The Boxtrolls

Admittedly, trying to extract logic from animated kid flicks is fairly futile. With so many of them based on fairy tales or other fantastical stuff, you can’t think too much when, for example, a woman has the power to wave her hands and freeze everything or when a kid can not only find a dragon but learn to pilot it, too. And, hey, I get that.

So why did so much of The Boxtrolls bug me?

The latest feature from Laika, the animation house behind the great films Coraline and ParaNorman, is The Boxtrolls– the story of a young boy in the Dickensian town of Cheesebridge. After being taken in as an infant by trolls who live in cardboard boxes, he is reared as one of their own, until he hits middle school age. At that point, the local snarly bad guy Archibald Snatcher (voiced by Ben Kinglsey) starts rounding up all the trolls ostensibly as a service to the townsfolk, but it’s really so he can be rewarded with membership into the White Hat society—the group of posh elitists who runs things and eat cheese all day.

Based on the kids’ novel Here Be Monsters! by Alan Snow, it’s a fairly innocuous tale, about as deep as a petri dish and, alas, just as entertaining.

For the first half hour or so (and, yes, I checked my watch early and often), there’s not an ounce of narrative. It’s almost as if novice feature film screenwriters Irena Brignull and Adam Pava were just expecting the creative, whack-a-doodle stop-motion animation to suffice. And while it is darn near a marvel to experience, sorry… there needs to be a story, too, folks.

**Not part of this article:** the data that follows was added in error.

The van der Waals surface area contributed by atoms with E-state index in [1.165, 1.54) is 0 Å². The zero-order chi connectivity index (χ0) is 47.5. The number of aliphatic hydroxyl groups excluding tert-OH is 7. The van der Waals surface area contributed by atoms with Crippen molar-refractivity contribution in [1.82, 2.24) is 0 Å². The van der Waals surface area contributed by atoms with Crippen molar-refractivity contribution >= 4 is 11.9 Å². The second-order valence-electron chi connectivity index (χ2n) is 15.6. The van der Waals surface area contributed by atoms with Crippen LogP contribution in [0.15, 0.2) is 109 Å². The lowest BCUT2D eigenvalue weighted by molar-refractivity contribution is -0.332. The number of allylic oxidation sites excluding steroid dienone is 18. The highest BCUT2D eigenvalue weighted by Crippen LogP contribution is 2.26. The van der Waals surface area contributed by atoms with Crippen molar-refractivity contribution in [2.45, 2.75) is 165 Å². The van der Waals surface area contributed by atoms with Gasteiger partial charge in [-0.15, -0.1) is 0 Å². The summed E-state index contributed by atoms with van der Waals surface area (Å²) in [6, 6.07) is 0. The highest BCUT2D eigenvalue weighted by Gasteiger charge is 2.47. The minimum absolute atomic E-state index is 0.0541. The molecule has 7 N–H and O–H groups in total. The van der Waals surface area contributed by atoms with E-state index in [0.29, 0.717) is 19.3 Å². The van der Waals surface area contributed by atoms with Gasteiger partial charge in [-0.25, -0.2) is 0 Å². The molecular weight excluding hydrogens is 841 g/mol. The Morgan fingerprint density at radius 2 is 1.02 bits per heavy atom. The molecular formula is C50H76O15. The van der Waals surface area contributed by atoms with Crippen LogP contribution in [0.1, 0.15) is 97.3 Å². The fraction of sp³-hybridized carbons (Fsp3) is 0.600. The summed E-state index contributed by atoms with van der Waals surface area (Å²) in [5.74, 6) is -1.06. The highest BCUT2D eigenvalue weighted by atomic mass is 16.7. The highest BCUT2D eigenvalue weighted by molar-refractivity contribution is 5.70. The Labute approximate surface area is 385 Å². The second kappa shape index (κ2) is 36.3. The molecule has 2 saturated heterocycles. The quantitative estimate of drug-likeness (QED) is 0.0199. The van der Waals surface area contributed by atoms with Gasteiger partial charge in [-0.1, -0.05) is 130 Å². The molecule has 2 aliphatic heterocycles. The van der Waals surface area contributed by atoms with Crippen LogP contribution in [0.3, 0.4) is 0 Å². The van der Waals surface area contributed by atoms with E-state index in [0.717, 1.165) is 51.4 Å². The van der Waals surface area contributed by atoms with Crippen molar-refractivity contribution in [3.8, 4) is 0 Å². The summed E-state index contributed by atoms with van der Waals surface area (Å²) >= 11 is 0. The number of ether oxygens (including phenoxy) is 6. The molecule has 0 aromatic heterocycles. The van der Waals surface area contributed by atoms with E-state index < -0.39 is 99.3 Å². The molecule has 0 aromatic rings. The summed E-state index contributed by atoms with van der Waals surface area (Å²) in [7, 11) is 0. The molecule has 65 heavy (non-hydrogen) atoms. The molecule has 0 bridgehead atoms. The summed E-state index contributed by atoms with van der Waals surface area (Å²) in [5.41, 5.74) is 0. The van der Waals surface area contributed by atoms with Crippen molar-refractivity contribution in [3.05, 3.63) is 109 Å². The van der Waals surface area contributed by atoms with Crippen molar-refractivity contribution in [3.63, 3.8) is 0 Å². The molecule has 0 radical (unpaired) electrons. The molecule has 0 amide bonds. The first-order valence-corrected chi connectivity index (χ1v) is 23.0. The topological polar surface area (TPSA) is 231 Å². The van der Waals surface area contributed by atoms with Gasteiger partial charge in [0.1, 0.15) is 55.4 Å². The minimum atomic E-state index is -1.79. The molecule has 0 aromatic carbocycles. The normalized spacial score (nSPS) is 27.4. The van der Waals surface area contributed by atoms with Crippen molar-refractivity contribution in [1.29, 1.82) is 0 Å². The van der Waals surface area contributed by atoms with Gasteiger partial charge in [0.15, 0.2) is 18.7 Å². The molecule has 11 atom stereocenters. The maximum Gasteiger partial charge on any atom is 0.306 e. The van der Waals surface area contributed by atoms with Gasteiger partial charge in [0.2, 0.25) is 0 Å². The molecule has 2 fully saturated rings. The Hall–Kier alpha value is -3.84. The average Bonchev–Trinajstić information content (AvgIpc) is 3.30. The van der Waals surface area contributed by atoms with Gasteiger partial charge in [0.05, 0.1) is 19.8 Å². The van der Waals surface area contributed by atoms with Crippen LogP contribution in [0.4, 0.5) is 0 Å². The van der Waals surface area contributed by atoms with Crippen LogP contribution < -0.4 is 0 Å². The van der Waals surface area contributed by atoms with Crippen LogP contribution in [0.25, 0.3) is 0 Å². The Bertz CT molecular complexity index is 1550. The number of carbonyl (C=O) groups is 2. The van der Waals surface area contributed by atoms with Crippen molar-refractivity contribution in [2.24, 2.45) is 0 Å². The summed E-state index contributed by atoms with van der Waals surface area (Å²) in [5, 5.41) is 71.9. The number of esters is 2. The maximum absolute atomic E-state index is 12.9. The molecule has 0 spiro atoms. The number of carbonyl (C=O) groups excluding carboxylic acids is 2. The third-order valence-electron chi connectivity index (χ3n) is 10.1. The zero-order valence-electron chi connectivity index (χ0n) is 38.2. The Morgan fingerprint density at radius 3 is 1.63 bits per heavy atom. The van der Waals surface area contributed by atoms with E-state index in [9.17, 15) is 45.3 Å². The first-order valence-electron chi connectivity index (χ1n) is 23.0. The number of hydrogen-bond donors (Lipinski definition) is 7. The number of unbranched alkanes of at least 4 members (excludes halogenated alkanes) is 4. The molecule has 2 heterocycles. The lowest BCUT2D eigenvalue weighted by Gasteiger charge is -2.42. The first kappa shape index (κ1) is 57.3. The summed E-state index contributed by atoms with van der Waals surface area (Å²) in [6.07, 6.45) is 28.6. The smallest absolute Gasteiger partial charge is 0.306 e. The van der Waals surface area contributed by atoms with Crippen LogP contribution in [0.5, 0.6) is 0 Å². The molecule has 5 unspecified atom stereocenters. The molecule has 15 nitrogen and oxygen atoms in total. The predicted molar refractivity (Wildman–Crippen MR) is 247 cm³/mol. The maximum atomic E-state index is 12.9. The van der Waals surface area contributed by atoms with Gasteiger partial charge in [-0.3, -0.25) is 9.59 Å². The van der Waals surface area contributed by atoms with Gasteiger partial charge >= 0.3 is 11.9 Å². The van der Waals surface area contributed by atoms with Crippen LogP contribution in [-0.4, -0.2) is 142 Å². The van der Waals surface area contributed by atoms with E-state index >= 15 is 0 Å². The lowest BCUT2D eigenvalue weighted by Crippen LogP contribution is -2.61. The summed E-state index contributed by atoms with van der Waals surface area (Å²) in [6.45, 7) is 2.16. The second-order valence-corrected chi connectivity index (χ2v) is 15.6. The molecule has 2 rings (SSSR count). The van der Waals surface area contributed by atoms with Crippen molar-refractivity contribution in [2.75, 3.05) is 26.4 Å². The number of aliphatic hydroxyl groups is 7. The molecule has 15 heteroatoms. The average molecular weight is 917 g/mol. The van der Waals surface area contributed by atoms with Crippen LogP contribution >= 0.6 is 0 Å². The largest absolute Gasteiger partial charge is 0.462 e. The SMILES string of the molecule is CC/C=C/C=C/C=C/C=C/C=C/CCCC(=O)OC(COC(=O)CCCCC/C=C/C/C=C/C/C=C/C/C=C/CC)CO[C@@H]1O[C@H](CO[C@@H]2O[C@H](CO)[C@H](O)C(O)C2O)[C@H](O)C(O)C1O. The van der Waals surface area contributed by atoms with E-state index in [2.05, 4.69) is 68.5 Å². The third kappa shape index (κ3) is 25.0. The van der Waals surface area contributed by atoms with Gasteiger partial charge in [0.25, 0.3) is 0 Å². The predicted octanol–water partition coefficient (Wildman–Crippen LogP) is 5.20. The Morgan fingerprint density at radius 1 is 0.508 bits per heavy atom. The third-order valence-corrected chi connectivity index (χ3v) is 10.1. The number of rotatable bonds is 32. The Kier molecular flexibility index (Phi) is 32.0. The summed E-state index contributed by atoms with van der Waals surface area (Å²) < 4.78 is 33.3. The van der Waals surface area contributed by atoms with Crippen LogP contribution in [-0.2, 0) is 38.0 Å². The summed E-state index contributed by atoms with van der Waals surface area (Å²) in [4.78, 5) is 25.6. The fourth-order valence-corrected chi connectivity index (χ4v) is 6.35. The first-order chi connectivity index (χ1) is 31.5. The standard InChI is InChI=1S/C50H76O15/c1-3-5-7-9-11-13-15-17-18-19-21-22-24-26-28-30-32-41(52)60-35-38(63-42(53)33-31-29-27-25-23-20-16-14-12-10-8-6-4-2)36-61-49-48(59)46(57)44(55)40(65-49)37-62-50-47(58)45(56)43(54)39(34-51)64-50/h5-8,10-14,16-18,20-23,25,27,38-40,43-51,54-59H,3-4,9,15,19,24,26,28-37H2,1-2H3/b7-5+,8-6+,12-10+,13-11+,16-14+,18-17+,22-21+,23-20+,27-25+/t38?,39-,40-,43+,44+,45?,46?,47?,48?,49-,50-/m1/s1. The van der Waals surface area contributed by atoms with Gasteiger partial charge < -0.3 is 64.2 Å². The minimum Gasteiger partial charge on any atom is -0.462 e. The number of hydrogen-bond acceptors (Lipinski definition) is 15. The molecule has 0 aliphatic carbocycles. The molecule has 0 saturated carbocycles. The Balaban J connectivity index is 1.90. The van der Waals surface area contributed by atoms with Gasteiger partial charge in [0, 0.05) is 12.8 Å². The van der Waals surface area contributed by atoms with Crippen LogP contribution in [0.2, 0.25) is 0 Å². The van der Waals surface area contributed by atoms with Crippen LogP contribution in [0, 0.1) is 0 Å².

Eventually a plot does start to materialize (see above), but by that point you’ve already spent a lot of time wondering how a young boy learned to speak English and, oh, I don’t know, behave like a human while living underground with grunting trolls his whole life. And, why, if he mastered both of those things, does his diet consists solely of ladybugs and caterpillars? And why is an entire town absolutely petrified by these creatures, when their worst crime by all accounts is sniffing through people’s rubbish bins for springs, gears, and other harmless trinkets? (Yes, they were blamed for “kidnapping” the young boy, but it wouldn’t have been difficult at all to figure out the real culprit—hint: he has “Snatch” right there in his name.

There’s no denying that Laika is absurdly talented when it comes to animation. And it gives me no shortage of pleasure to know that stop-motion is still alive and (done really) well in these computer-driven times. But somewhere along the line, they made the mistake of thinking that was enough.

Coming out of the theater I heard a lot of people say The Boxtrolls was “kinda cute” and “neat”, and, yep—that pretty much sums it up. If every aspect of the film was as captivating as the visuals, though, Laika would have a third straight superb film on its resumé, and the audience could have tossed around words like “amazing” and “game-changing”. It’s only logical.

2.5/5 stars